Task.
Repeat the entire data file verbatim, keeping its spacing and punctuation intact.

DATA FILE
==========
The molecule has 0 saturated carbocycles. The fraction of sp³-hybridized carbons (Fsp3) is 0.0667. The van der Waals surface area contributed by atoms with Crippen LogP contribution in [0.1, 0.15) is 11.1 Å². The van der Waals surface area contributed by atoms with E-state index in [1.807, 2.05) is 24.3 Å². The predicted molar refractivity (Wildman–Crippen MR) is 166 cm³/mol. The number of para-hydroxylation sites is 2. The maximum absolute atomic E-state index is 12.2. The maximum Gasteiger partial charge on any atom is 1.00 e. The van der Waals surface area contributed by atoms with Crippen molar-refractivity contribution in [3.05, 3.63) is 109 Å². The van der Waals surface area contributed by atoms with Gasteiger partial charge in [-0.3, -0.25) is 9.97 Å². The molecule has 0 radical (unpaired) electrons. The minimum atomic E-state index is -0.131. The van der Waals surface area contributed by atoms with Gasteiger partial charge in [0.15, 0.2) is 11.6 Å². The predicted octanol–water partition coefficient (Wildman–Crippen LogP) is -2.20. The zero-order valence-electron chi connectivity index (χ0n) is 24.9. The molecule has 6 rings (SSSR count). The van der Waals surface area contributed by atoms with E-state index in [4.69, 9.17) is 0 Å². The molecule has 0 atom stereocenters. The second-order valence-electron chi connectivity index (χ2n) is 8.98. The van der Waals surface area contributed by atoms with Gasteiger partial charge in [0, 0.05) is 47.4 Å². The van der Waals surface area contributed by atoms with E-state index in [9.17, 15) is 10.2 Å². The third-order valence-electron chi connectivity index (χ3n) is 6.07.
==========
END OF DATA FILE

The molecule has 0 saturated carbocycles. The fraction of sp³-hybridized carbons (Fsp3) is 0.0667. The van der Waals surface area contributed by atoms with Crippen LogP contribution in [0.1, 0.15) is 11.1 Å². The van der Waals surface area contributed by atoms with E-state index in [1.807, 2.05) is 24.3 Å². The predicted molar refractivity (Wildman–Crippen MR) is 166 cm³/mol. The number of para-hydroxylation sites is 2. The maximum absolute atomic E-state index is 12.2. The maximum Gasteiger partial charge on any atom is 1.00 e. The van der Waals surface area contributed by atoms with Crippen molar-refractivity contribution in [3.05, 3.63) is 109 Å². The van der Waals surface area contributed by atoms with Gasteiger partial charge in [-0.3, -0.25) is 9.97 Å². The molecule has 0 radical (unpaired) electrons. The minimum atomic E-state index is -0.131. The van der Waals surface area contributed by atoms with Gasteiger partial charge in [0.15, 0.2) is 11.6 Å². The predicted octanol–water partition coefficient (Wildman–Crippen LogP) is -2.20. The zero-order valence-electron chi connectivity index (χ0n) is 24.9. The molecule has 6 rings (SSSR count). The van der Waals surface area contributed by atoms with E-state index in [4.69, 9.17) is 0 Å². The molecule has 0 atom stereocenters. The second-order valence-electron chi connectivity index (χ2n) is 8.98. The van der Waals surface area contributed by atoms with Gasteiger partial charge in [0, 0.05) is 47.4 Å². The van der Waals surface area contributed by atoms with E-state index in [9.17, 15) is 10.2 Å². The third-order valence-electron chi connectivity index (χ3n) is 6.07.